The beaver is Canada’s largest rodent. On average, it can grow to weigh between 16 to 32 kg and measure 60 to 80 cm in length. The beaver has a thick-set body covered with dark, reddish brown fur. They have small front paws and large hind webbed feet. Beavers have a horizontally flattened and paddle-shaped black tail, which has a scaly texture.

Image of two beavers by a body of water


Beaver residences can be in a lodge or on the banks of creeks and ponds. Creek beavers will dam up running water and create beaver ponds. These ponds are an important habitat for wildlife, creating an increased area available for more habitats and feeding areas. Beaver ponds also assist in stabilizing water tables and help prevent rapid water run-off.

The beaver's habitat not only protects it from predators, but also the winter elements. Creating deep enough water so the beaver can travel under the ice to food plots and surface holes is very important for its winter survival.

Because of this instinct to back up water, the beaver can cause problems for humans. Flooding of crops, industrial property and residential land may occur as a result of beaver dams.

Beavers can be very territorial with other beavers and may fight to protect their pond. Although they will not purposely approach a human, if they feel threatened or trapped it may result in an aggressive attack. If they are threatened in the water, they will slap their tail warning other beavers of danger, before diving under the water. If cornered on land, the beaver may hiss, lunge and use intimidation to frighten off the aggressor.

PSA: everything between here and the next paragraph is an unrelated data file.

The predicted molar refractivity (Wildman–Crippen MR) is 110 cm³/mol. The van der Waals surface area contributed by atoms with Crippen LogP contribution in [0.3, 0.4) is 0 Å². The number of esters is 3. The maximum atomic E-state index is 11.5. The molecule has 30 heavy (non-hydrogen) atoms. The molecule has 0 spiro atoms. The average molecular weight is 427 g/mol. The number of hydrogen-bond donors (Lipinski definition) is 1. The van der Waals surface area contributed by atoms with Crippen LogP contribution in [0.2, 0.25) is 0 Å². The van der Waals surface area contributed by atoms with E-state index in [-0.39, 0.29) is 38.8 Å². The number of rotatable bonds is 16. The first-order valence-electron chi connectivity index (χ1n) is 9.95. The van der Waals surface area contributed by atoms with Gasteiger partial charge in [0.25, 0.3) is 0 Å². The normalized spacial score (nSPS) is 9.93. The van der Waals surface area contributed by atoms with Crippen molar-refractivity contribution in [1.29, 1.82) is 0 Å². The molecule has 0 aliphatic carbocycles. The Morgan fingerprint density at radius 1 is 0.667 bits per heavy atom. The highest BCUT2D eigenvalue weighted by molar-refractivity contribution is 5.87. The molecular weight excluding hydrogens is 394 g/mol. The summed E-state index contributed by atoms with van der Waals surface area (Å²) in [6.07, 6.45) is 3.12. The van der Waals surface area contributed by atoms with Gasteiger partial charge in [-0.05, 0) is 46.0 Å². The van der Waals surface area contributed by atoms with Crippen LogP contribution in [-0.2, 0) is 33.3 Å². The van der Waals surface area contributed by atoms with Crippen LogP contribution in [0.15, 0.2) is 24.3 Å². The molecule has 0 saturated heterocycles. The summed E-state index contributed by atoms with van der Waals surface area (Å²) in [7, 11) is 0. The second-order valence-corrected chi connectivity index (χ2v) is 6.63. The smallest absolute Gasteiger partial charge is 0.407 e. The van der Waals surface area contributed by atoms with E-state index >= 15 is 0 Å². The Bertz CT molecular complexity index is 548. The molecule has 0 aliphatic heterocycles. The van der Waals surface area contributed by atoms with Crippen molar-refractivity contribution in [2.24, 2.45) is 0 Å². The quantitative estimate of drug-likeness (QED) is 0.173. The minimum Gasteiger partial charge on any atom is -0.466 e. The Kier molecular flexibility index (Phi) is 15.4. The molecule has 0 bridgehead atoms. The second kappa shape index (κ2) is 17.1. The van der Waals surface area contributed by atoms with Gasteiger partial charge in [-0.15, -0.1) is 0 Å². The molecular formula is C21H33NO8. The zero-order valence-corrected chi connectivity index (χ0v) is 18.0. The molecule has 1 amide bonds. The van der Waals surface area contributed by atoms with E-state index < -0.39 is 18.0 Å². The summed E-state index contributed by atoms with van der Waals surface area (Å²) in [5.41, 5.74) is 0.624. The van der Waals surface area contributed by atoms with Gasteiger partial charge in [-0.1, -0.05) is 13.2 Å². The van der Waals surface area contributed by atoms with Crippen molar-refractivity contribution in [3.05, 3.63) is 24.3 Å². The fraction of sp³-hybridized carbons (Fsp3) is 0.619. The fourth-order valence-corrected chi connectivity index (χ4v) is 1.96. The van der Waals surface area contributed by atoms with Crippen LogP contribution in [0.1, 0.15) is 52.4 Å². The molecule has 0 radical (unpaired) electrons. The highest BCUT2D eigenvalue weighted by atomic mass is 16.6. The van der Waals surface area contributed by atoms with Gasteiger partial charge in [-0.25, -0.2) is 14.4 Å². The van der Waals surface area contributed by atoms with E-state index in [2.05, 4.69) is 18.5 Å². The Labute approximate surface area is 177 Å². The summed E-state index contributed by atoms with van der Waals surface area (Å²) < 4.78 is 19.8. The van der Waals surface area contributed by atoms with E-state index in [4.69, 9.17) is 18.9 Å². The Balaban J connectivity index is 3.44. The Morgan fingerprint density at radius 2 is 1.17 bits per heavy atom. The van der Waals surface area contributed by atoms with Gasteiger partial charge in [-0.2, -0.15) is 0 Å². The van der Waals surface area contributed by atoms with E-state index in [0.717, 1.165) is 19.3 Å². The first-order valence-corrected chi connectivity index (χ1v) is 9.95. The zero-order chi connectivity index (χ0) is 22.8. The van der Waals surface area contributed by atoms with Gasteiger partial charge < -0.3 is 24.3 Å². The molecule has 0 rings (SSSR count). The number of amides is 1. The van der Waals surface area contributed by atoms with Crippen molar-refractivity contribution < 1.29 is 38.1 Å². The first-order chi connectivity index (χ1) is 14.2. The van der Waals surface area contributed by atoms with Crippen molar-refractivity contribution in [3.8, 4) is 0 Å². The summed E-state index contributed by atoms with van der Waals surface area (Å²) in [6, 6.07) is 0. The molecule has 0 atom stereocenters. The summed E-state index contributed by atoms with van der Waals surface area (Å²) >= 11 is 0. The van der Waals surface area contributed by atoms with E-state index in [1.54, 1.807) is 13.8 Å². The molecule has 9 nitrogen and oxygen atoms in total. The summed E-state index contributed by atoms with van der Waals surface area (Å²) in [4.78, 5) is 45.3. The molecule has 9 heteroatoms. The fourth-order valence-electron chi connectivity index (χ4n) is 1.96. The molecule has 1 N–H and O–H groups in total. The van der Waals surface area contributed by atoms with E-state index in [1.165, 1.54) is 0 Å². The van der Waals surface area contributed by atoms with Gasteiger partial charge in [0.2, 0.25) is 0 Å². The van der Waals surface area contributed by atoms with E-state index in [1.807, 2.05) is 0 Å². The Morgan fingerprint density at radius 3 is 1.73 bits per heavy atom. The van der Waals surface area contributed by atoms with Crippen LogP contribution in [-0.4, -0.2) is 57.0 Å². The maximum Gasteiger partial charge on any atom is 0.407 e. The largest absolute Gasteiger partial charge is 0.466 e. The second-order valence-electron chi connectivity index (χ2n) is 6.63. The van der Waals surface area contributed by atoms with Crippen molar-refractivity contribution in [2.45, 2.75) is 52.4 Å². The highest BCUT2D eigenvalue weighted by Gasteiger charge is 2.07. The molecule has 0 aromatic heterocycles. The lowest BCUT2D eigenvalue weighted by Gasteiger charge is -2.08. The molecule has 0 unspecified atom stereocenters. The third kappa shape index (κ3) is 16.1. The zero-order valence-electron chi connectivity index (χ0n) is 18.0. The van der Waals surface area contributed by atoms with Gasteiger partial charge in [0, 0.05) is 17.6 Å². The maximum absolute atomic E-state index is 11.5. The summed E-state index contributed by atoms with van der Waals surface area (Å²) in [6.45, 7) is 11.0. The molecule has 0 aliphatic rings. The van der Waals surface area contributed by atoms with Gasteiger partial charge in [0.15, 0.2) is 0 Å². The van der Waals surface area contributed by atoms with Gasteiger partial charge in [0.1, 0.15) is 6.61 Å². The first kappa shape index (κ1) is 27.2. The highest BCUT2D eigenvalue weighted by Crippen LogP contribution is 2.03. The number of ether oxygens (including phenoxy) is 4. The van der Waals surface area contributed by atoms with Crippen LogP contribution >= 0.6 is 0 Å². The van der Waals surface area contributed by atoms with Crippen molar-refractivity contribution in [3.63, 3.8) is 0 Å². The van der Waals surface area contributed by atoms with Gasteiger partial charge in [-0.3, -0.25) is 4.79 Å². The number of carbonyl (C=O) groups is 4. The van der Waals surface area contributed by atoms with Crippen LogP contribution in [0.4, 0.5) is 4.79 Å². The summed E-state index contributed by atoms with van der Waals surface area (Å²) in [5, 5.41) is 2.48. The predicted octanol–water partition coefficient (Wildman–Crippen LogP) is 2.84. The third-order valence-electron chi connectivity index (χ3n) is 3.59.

After a three-month gestation period, the beaver will have four to eight young between April and June. The kits will spend the next two years with the mother, learning from the adults and babysitting next year's offspring. After two years, the juvenile beavers are expelled from the colony and migrate in search of a mate and suitable habitat.

Coexistence strategies

Managing beavers can be difficult. However, there are some ways you can prevent issues and even coexist with beavers.

  • If flooding is the concern, releasing small amounts of water from the dam may resolve the issue.
  • If damming within a culvert is the concern, installing a metal grate that extends off the culvert into the creek will increase the area in which the beaver must dam.
  • If logging is the concern, protecting the trees by wrapping chicken wire or galvanized steel around the base of each tree to a height of one metre will stop further tree damage.

If the issue persists, removing the beavers by trapping or shooting may be required. Professionals withing Agriculture and Environment may be able to assist with the removal of beavers and the breaching of dams when flooding is a concern.

Beavers can pose challenges when it comes to ensuring infrastructure is able to function as it is intended. Areas like our stormwater management facilities need to be able to flow and drain properly to ensure that the water collected from the manholes and catch basins after a storm are able to gradually return to the natural drainage system. It is critical that the stormwater management facilities are not blocked or dammed to prevent possible flooding of the surrounding neighbourhood. In these cases, beavers would be removed from these facilities and any damming materials removed. For more information regarding our stormwater management facilities, please visit our webpage

Further information:

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Last updated: Thursday, February 15, 2024
Page ID: 38903